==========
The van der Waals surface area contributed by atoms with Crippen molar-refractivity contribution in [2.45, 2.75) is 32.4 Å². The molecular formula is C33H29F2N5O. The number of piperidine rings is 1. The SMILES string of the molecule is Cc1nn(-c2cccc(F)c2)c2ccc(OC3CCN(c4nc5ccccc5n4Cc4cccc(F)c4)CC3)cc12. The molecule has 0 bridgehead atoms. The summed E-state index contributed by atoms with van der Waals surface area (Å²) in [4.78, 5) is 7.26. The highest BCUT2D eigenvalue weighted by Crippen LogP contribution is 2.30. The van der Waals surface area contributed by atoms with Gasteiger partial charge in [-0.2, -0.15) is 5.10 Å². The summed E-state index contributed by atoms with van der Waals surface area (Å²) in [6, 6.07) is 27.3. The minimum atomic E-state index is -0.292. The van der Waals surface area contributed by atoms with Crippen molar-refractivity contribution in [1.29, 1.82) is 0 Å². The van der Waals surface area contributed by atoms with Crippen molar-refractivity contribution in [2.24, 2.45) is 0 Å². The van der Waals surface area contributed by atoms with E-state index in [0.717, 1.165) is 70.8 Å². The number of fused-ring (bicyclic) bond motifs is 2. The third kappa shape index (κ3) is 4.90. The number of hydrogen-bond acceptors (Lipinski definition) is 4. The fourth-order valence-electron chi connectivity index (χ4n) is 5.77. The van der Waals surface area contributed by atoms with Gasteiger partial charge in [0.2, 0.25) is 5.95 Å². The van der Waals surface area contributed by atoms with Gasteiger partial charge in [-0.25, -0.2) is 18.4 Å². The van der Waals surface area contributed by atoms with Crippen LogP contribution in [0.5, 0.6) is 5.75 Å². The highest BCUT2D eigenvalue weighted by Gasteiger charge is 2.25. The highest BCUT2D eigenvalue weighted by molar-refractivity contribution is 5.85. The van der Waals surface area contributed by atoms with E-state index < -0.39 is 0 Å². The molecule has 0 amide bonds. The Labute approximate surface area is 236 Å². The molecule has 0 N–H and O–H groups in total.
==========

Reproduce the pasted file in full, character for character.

The van der Waals surface area contributed by atoms with Crippen molar-refractivity contribution in [2.45, 2.75) is 32.4 Å². The molecular formula is C33H29F2N5O. The number of piperidine rings is 1. The SMILES string of the molecule is Cc1nn(-c2cccc(F)c2)c2ccc(OC3CCN(c4nc5ccccc5n4Cc4cccc(F)c4)CC3)cc12. The molecule has 0 bridgehead atoms. The summed E-state index contributed by atoms with van der Waals surface area (Å²) in [4.78, 5) is 7.26. The highest BCUT2D eigenvalue weighted by Crippen LogP contribution is 2.30. The van der Waals surface area contributed by atoms with Gasteiger partial charge in [-0.2, -0.15) is 5.10 Å². The summed E-state index contributed by atoms with van der Waals surface area (Å²) in [6, 6.07) is 27.3. The minimum atomic E-state index is -0.292. The van der Waals surface area contributed by atoms with Crippen molar-refractivity contribution in [1.29, 1.82) is 0 Å². The van der Waals surface area contributed by atoms with Crippen molar-refractivity contribution in [2.24, 2.45) is 0 Å². The van der Waals surface area contributed by atoms with E-state index in [0.717, 1.165) is 70.8 Å². The number of fused-ring (bicyclic) bond motifs is 2. The third kappa shape index (κ3) is 4.90. The number of hydrogen-bond acceptors (Lipinski definition) is 4. The fourth-order valence-electron chi connectivity index (χ4n) is 5.77. The van der Waals surface area contributed by atoms with Gasteiger partial charge in [0.2, 0.25) is 5.95 Å². The van der Waals surface area contributed by atoms with Gasteiger partial charge in [-0.25, -0.2) is 18.4 Å². The van der Waals surface area contributed by atoms with Crippen LogP contribution in [0.5, 0.6) is 5.75 Å². The highest BCUT2D eigenvalue weighted by Gasteiger charge is 2.25. The highest BCUT2D eigenvalue weighted by molar-refractivity contribution is 5.85. The van der Waals surface area contributed by atoms with E-state index < -0.39 is 0 Å². The molecule has 0 amide bonds. The Labute approximate surface area is 236 Å². The molecule has 0 N–H and O–H groups in total.